Elsewhere is Heroes and Heralds, which can be played both online and off. This sets itself up as a war between the Heroes of Earth and Galactus’ Heralds; silver skinned variations of the standard roster. In the offline version, you need to capture locations by fighting there and winning over and over. Each win will see your percentage of control in that area increase, while Online becomes a weekly war in the same vein, and gets reset every seven days, only for war to begin again.

Here is the real twist, though. As you win matches, you’ll unlock cards, which all have their own RPG-style effects and conditions. You can use up to three of these to make a deck, and these decks can have a huge impact on how your team performs. It’s an addictive mode, and certainly offers the offline gamer a bit more to do than just play arcade over and over.

Visually, it's a ridiculously busy game!

It’s like a light show…
Playing this game on Vita really is really one of those milestone moments for portable gaming. Super Street Fighter IV may have looked great on 3DS, but this is a different story entirely. Not only are the bright colours and cartoon stylings perfect foil for the Vita’s gorgeous little screen, but thanks to the smaller screen ratio, it probably looks even better in motion than the home console version. The game ebbs and flows in a lovely fashion, never dropping a frame in spite of all the colour, action and busy detail in all areas of the screen.

That said, there have been concessions here and there, though their impact on gameplay is negligible. For example, many of the stages aren’t quite as busy or animated as much as in other versions; in fact, in some cases they’re just static full stop. Oddly, it’s quite inconsistent; the stages that probably could get away without animation have more moving parts than those that really can’t. Some strange choices in that respect, I must say.

Despite that, there is still huge amount of fan service to find from both franchises, be it fighting on top of the Daily Bugle, Deadpool breaking the fourth wall, or Arthur running around in his undies. There’s literally thousands of subtle references to spot in the background too, if you’re paying attention that is.

Bam! Kapow!
Audio remains completely unchanged from the other versions of UMvC3, and if you’ve never played them, you’re in for a cheesy arcade treat. The menu music especially harks back to the early 90s with its bouncy synth and dance beats, while the fights are as busy aurally as they are visually.

Aside from the sounds of punches landing, and aside from the announcer doing his thing, there’s more fan service going on in the audio. The fighters quip and crack jokes related not only to their history or their universe, but also related to each other, when appropriate.

The comic book vibe is helped so much by a great cast. In Capcom’s stable, many of the voice artists reprise their roles from other games, while for Marvel, most of their number are voiced by those who have had the part in various cartoons. For example, Spider-man is voiced by the excellent Josh Keaton, who has not only played Spidey in two different cartoons series (Spectacular and the upcoming Ultimate), but also voiced one version of him in Activision’s Shattered Dimensions. The same is true of Ironman and Wolverine, who will all sound instantly familiar to fans.


Let’s get ready to rumble!
Whether playing Heroes and Heralds online or just taking part in ranked fights, the online mode is probably as solid as it could be; although, it can be prone to lag here and there, souring the experience slightly. When it works flawlessly, it’s a joy to behold and online it enhances the thrill of combat immeasurably. All the glitz, all the slick animations, are totally unhindered.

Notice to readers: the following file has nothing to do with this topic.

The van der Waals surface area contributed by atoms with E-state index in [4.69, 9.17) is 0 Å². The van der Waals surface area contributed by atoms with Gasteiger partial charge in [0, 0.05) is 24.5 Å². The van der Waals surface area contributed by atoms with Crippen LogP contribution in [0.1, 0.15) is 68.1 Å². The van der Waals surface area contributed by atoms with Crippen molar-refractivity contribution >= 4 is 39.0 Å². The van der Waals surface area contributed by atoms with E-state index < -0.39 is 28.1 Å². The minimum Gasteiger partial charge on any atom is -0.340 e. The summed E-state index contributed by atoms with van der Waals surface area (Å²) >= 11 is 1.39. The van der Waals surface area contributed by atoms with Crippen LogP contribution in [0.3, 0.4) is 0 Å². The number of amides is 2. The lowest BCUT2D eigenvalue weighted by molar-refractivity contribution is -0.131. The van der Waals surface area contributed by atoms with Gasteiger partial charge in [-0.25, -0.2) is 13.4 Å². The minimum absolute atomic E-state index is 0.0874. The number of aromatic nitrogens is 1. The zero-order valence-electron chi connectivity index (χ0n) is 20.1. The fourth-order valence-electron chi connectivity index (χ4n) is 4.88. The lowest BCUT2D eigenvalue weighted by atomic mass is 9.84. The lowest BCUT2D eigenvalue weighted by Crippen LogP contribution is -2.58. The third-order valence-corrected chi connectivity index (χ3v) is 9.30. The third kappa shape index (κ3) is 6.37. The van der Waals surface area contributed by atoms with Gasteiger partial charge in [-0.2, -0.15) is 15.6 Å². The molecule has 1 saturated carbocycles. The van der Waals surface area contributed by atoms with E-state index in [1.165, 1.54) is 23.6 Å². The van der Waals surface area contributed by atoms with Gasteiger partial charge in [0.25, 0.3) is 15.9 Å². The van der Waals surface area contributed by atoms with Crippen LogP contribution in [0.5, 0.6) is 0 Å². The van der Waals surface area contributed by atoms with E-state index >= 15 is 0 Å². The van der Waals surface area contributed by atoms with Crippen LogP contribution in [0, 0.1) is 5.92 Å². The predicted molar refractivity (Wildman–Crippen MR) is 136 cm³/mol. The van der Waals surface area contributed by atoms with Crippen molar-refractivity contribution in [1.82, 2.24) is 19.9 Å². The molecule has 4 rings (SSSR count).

Another plus in this port’s favour is that you can also spectate live fights in a lobby while you wait for your turn in a ‘winner stays on’ system, plus you can watch and download replays from the leaderboards. You can even slow them down to the nth degree and see the player inputs. A great little feature that’ll help you learn from the very best.

Although it doesn’t really bear any relevance to the outcome of this review, I do feel that I have to warn first timers, though. UMvC3 is a very hardcore fighter, and newcomers might feel like they’ve been thrown to the wolves if they head straight for the online component. In this respect, none of the offline modes ever truly prepare you for the level of relentless onslaughts you might face online, until you get your bearings and can hold your own, at least. Learning to play and getting the wins under your belt becomes a very rewarding experience, let me tell you.

A battle for the ages…
So the bottom line is that this is a great port of an already quality fighter. Fight fans will love that they can take a game of this calibre around in their pockets and cram in a couple of psychedelic fights wherever and whenever they get the chance. If you’re already a fan of the game on other platforms and want to take it around with you, then it really is a no brainer.

As for me personally? Well… this was the closest I came to falling in love with this third iteration of Marvel vs Capcom, yet I still can’t quite get on with it in the way I hoped. Hell, if it wasn’t for Street Fighter X Tekken on the horizon, after now tackling it on the Vita, I would be more determined than ever to get the hang of it.

Despite my own failings with the game, it’s hard for me to deny the high quality on display here. It’s clear for all to see that for those willing to nail the technique required, you’ll find a nicely balanced, colourful brawler with lots of content to keep you going.